The authors participated in a bold, statewide school improvement initiative that re-examined the role of a critical variable in twentieth century educationutime. Progressive educational policy changes in New Hampshire have put into motion the most dynamic approach to the delivery of education of any state in America. This statewide effort to create a system of personalizedstomized learning cannot properly function in the 20th century model of teaching and learning where time is the constant and achievement is the variable. The steps that New Hampshire has taken will provide the foundation for a new delivery model where time is the variable and achievement is the constant.The New Hampshire vision is built on the assumption that students can learn through a variety of experiencesutraditional classroom instruction being but one mode of delivery. Out-of-classroom Extended Learning Opportunities (ELO's) provide alternatives to classroom instruction. These can include internships, private instruction, on-line learning and other forms of independent study. But, at the core of this vision, is the idea that student achievement (and, by extension, teacher effectiveness) should be measured in terms of mastering competencies, rather than the traditional measure of 'seat time.' Although competency-based models have been attempted, the New Hampshire story is unique in that it offers a unique case of large-scale implementation. Bramante and Colby offer the reader the ability to understand a new context for the reinvention of education and how these challenges affect all levels and aspects of our system of public education. Education professionalsufrom classroom teachers to policy makersuhave much to learn from the lesson of New Hampshire.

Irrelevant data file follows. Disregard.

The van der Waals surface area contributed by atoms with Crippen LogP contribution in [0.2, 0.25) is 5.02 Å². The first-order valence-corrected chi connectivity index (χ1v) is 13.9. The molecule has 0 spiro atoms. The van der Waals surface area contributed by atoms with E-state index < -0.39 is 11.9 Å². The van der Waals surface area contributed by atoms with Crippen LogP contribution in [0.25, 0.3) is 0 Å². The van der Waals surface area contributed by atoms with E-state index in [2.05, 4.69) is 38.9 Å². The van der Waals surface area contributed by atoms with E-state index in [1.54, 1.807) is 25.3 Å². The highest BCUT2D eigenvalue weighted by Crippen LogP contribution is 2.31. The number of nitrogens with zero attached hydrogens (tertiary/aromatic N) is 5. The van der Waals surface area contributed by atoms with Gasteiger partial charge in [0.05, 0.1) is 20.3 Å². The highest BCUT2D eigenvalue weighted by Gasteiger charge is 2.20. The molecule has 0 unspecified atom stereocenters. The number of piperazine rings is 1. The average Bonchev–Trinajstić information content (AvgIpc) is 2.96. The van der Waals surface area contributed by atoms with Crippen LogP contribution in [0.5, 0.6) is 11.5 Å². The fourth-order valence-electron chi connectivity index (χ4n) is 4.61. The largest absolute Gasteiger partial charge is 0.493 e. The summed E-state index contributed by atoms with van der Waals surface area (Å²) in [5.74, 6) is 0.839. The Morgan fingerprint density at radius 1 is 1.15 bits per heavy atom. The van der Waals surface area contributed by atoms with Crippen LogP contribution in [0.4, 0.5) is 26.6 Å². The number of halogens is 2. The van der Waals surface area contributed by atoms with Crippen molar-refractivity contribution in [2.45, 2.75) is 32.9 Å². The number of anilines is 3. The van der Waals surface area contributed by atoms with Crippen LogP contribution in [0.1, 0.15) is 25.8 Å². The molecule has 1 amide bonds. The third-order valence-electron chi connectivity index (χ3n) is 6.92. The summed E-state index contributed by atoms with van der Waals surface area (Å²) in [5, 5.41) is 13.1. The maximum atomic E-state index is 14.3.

Many blended learning initiatives start from the top down and are designed for specific populations or make drastic changes to a school's learning structure. But any K-12 classroom teacher can find ways to leverage blended learning within the four walls of their classroom, regardless of the constructs of their learning environment. All they need is a willingness to rethink their role in the classroom - moving from content deliverer to architect of learning. In The Perfect Blend, you'll learn how to create a "homemade recipe" for effective blended learning within your classroom. Rather than focusing on finding and implementing a specific established model, author Michele Eaton shows teachers how to embrace the flexibility of blended learning to take an active role as a designer of learning in the classroom and, in the process, helping students find their voices as advocates for their education. This book will: provide an accessible resource for teachers beginning to use technology in the classroom as well as master blended teachers looking for new ideas or strategies; include templates and planning tools that can be used as is or modified to fit the needs of your students; and focus on three key aspects of blended learning: understanding and reflecting on your role as a designer of learning experiences, using digital content in the classroom and creating active and intentional learning spaces.